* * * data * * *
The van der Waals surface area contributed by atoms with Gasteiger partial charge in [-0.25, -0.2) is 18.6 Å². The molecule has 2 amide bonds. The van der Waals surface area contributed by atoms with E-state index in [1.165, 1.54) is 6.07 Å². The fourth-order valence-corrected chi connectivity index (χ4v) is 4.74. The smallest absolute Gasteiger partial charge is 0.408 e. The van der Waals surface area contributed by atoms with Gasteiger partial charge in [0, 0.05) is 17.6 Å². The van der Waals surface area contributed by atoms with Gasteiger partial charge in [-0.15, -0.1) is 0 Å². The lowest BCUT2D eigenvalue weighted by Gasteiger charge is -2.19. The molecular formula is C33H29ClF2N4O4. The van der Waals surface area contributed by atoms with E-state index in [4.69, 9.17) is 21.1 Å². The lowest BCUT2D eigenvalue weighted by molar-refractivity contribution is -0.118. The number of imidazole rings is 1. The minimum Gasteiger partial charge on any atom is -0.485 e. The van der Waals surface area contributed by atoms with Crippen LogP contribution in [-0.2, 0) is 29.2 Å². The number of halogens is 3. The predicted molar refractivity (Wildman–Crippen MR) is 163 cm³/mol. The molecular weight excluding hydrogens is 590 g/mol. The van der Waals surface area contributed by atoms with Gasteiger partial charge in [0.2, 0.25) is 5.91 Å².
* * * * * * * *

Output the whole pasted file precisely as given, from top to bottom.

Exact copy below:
The van der Waals surface area contributed by atoms with Gasteiger partial charge in [-0.25, -0.2) is 18.6 Å². The molecule has 2 amide bonds. The van der Waals surface area contributed by atoms with E-state index in [1.165, 1.54) is 6.07 Å². The fourth-order valence-corrected chi connectivity index (χ4v) is 4.74. The smallest absolute Gasteiger partial charge is 0.408 e. The van der Waals surface area contributed by atoms with Gasteiger partial charge in [0, 0.05) is 17.6 Å². The van der Waals surface area contributed by atoms with Gasteiger partial charge in [-0.15, -0.1) is 0 Å². The lowest BCUT2D eigenvalue weighted by Gasteiger charge is -2.19. The molecular formula is C33H29ClF2N4O4. The van der Waals surface area contributed by atoms with E-state index in [4.69, 9.17) is 21.1 Å². The lowest BCUT2D eigenvalue weighted by molar-refractivity contribution is -0.118. The number of imidazole rings is 1. The minimum Gasteiger partial charge on any atom is -0.485 e. The van der Waals surface area contributed by atoms with Crippen LogP contribution in [-0.2, 0) is 29.2 Å². The number of halogens is 3. The predicted molar refractivity (Wildman–Crippen MR) is 163 cm³/mol. The molecular weight excluding hydrogens is 590 g/mol. The van der Waals surface area contributed by atoms with Gasteiger partial charge in [0.2, 0.25) is 5.91 Å².